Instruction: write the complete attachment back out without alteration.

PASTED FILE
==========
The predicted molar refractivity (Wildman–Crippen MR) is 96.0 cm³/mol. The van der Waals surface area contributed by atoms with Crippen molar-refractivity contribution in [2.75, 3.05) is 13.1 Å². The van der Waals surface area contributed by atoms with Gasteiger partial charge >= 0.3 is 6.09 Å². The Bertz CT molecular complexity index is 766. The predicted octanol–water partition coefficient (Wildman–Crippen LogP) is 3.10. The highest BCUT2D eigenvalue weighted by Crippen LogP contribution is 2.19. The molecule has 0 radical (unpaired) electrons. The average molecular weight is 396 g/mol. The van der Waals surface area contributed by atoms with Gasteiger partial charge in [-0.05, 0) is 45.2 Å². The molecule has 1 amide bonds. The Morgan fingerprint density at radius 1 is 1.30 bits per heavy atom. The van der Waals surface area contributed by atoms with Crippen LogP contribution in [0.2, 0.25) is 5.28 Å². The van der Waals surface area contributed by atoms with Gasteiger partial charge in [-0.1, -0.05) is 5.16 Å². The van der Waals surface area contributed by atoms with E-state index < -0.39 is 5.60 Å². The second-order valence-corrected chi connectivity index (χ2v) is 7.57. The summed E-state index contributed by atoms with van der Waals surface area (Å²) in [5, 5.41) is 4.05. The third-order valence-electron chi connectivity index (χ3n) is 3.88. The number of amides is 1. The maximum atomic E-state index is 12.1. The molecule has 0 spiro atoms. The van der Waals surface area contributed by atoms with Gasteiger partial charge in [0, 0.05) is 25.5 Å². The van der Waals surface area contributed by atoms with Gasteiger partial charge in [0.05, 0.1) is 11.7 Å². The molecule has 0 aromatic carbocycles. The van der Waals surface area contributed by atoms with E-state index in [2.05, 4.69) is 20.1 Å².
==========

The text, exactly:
The predicted molar refractivity (Wildman–Crippen MR) is 96.0 cm³/mol. The van der Waals surface area contributed by atoms with Crippen molar-refractivity contribution in [2.75, 3.05) is 13.1 Å². The van der Waals surface area contributed by atoms with Gasteiger partial charge >= 0.3 is 6.09 Å². The Bertz CT molecular complexity index is 766. The predicted octanol–water partition coefficient (Wildman–Crippen LogP) is 3.10. The highest BCUT2D eigenvalue weighted by Crippen LogP contribution is 2.19. The molecule has 0 radical (unpaired) electrons. The average molecular weight is 396 g/mol. The van der Waals surface area contributed by atoms with Gasteiger partial charge in [-0.05, 0) is 45.2 Å². The molecule has 1 amide bonds. The Morgan fingerprint density at radius 1 is 1.30 bits per heavy atom. The van der Waals surface area contributed by atoms with Crippen LogP contribution in [0.2, 0.25) is 5.28 Å². The van der Waals surface area contributed by atoms with Gasteiger partial charge in [-0.1, -0.05) is 5.16 Å². The van der Waals surface area contributed by atoms with E-state index < -0.39 is 5.60 Å². The second-order valence-corrected chi connectivity index (χ2v) is 7.57. The summed E-state index contributed by atoms with van der Waals surface area (Å²) in [5, 5.41) is 4.05. The third-order valence-electron chi connectivity index (χ3n) is 3.88. The number of amides is 1. The maximum atomic E-state index is 12.1. The molecule has 0 spiro atoms. The van der Waals surface area contributed by atoms with Gasteiger partial charge in [0, 0.05) is 25.5 Å². The van der Waals surface area contributed by atoms with Gasteiger partial charge in [0.05, 0.1) is 11.7 Å². The molecule has 0 aromatic carbocycles. The van der Waals surface area contributed by atoms with E-state index in [2.05, 4.69) is 20.1 Å².